Within many universities, teacher education programs are undergoing processes of revision, renewal, and redesign to adapt to ever-changing conditions. As we consider the transformations required for a contemporary teacher education program, we need to acknowledge two things: 1) As a society, we have been in this place before; and 2) no one is to blame for the current need to change. The world has once again changed, and teacher education needs to be “set right anew.”6 Within teacher education, we need to once again direct our efforts by asking, what does a teacher candidate need to know, do, and be in a diverse, inclusive, and equitable society where the demands to create highly educated youth are at the top of everyone’s agenda?

Returning to a question that I asked at the beginning of this paper, “What is a teacher’s particular expertise?” Teachers are experts in learning. As experts in learning, students in initial teacher education programs need to know how to create the conditions within which rich powerful learning emerges, flourishes, strengthens, and deepens. They need to know how to adapt their teaching in response to learning. They need to understand that learning occurs in formal and informal environments and settings. Teachers who know how to learn, are inspired to continue learning, and collaborate with each other, know that learning individually and collectively is essential in today’s world. To meet this challenge and seize this opportunity, teacher education programs need to go about the work of creating highly connected, collaborative, and intellectually robust contemporary programs that are sharply focused on learning for teacher candidates.


Photo: Mary Kate MacIsaac / Werklund School of Education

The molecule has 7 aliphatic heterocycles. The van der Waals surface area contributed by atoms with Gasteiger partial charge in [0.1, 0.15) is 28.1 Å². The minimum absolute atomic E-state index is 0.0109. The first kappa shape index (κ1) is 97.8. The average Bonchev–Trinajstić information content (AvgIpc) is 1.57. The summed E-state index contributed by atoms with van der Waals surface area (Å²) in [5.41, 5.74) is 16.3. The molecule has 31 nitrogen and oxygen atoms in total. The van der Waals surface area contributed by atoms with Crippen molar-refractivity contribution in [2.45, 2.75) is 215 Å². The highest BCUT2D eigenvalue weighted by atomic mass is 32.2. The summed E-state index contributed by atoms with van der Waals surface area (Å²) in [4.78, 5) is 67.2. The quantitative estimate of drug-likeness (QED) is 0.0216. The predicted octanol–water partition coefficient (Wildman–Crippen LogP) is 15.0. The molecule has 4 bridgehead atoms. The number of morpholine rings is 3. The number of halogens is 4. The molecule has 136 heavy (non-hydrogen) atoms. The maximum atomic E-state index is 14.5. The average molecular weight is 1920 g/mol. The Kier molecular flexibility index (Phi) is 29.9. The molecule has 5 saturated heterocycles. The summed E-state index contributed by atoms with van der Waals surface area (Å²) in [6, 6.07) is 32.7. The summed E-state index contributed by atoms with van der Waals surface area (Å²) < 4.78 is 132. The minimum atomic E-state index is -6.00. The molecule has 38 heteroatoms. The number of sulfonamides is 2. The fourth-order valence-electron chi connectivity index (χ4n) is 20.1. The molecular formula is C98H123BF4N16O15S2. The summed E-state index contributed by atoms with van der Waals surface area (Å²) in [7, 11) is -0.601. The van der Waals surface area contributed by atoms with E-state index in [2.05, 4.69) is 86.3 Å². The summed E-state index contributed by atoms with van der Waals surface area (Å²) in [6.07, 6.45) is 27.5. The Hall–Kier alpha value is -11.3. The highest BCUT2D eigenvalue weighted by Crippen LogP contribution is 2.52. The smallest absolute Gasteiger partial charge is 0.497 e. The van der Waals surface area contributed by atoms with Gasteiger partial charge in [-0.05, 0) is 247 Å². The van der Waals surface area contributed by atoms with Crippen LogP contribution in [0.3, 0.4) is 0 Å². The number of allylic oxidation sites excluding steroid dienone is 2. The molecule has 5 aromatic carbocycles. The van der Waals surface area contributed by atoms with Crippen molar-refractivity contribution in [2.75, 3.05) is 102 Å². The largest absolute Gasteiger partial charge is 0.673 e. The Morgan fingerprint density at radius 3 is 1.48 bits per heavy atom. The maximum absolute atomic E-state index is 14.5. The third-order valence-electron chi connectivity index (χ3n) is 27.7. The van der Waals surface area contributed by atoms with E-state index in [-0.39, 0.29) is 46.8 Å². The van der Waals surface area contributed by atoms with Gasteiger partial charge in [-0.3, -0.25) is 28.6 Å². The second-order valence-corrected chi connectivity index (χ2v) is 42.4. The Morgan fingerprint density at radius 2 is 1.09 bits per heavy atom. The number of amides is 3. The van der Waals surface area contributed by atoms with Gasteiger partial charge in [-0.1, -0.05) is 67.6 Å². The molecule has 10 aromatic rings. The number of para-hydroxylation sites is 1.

First published in Education Canada, September 2018

 

Notes

1 H. Raptis, “The Canadian Landscape: Provinces, territories, nations, and identities,” in The Curriculum History of Canadian Teacher Education, ed. T. Christou (Routledge, 2017), 7-22.

2 A. Sears and M. Hirschkorn, “The Controlling Hand: Canadian teacher education in a global context,” in The Curriculum History of Canadian Teacher Education, ed. T. Christou (Routledge, 2017), 241-258.

3 N. Alcorn, “Teacher Education in New Zealand 1974–2014,” Journal of Education for Teaching 40, no.5 (2014): 456.

4 Accord on Teacher Education (Association of Canadian Deans of Education, 2017, 1.

5 Ibid., 2.

6 H. Arendt, “The Crisis in Education,” in Between Past and Present: Eight exercises in political thought (New York: Penguin Books, 1969), 192-3.

Meet the Expert

Sharon_Friesen

Sharon Friesen

Professor, Werklund School of Education, University of Calgary

Sharon Friesen is a professor and President of the Galileo Educational Network at the Werklund School of Education, University of Calgary. Her research interests include the ways in which K-12 educational structures, curriculum, and pedagogies need to be reinvented for our contemporary society.